I am a community college teacher. I just walked out of a class with an enrollment of 20 students. 11 showed up for class. 4, did not have either a lab book or textbook with them. At least 2 of them spent the class on there cell phones texting. I lectured on the topic for 33 mins and could only get 1 student to answer the questions over the material that I had just covered. When I asked a student where they stood on their grade, they could not tell me. (It is posted on their course page). I get hit all the time that we have to retain our students but what do I do to motivate unmotivted students. I have videos, games, learning tools, I record all my lectures, offer off hours support, spend hours in the labs, hours online, hours supporting student who what me to do their work for them. I am at a lost as how to motivate a student who does not want to be motivaded, why are they are here is it just to get financial aid?

19. pigpen892 - October 13, 2010 at 12:27 pm

Too bad the comments section doesn't allow for sharing of evidence that we can successfully target curricula for the needs fo business and industry, which is not equivalent to the needs of "the boardrooms" (For that curricula we should probably look to college/university boards of trustees who *seem* to have equivalent views on labor and executive pay.).

As Photogog stated, targeting skills needed does not mean eliminating intellectualism. Instead it contextualizes intellectualism so that students have a reasonable chance of becoming a critical thinker with skills that may, just may, offer them the opportunity to begin their desired career without insurmountable debt.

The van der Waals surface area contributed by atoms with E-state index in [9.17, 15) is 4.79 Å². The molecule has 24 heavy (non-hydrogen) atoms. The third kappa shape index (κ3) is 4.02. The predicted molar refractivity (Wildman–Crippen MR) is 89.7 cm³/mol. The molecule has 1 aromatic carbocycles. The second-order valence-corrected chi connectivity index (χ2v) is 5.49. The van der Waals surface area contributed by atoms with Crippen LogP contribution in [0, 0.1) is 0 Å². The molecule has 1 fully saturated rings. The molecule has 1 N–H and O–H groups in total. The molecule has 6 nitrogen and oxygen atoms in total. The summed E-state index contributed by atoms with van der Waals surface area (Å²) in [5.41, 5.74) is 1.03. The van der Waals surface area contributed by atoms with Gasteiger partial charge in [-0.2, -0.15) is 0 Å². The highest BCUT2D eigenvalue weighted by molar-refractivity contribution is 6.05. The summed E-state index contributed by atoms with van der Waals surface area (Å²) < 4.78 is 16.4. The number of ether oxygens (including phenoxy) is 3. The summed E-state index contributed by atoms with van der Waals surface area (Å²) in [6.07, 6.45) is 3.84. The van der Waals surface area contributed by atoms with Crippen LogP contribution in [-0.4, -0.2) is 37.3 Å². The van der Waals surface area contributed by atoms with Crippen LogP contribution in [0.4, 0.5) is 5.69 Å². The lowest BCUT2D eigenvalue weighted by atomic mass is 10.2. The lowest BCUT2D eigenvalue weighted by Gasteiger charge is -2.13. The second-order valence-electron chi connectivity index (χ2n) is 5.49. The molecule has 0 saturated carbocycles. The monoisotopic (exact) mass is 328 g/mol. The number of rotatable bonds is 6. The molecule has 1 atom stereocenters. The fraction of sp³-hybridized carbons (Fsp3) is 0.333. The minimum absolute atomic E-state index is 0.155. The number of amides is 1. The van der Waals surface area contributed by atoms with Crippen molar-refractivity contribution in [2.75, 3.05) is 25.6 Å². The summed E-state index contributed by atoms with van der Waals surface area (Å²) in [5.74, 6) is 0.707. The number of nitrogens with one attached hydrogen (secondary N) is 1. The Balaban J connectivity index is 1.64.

I, for one, do not fear accountability, and see President Obama's education initiatives as an opportunity to improve.

20. anonscribe - October 13, 2010 at 01:03 pm

I agree that accountability is the problem. But, it's not a problem for college presidents or professors: they're accountable to people all the time. Presidents, professors*, and provosts can all be fired. Superintendents of CC districts can be voted out. *60% of courses are taught by professors who don't have tenure.

You know whom we don't hold accountable? Students. If we want to fix graduation rates, we're not going to do it with fancy new outreach programs or 24/7 counseling for ADULT students. The military does a fine job of educating 18 year-olds from diverse backgrounds. They do this with discipline and indifference to their recruits' whining, accompanied by the enticements of a job, health care for life, and the GI Bill. They certainly don't do it with a "consumer-driven" approach to recruit training.

Here's a suggestion: actually fail students who don't perform. Only allow student surveys for departments as a whole. Otherwise, grade inflation will continue, and with grade inflation comes student apathy.

Here's another: if a public university or college student flunks out, make him/her responsible for the ENTIRE cost of their failed college education. Instead of them walking away with, say, a year of tuition & books at a community college (maybe 1K ), transfer the entire cost (10K per pupil spending + 1K tuition) to them as a debt obligation that will be forgiven upon completion. Then, their incentive is to wiggle out of 10K of debt, AND the college in question has them on the hook for what they wasted.

Regardless, forcing "accountability" for graduation rates at individual colleges will do one thing and one thing only: increase grade inflation. The easiest way to graduate someone is to let them slide by without doing much work. As recent studies of student study time and future earnings indicate, it's more effort we need from students, not higher "completion" rates - if those are gained by further lowering standards.

21. maverik15j - October 13, 2010 at 01:45 pm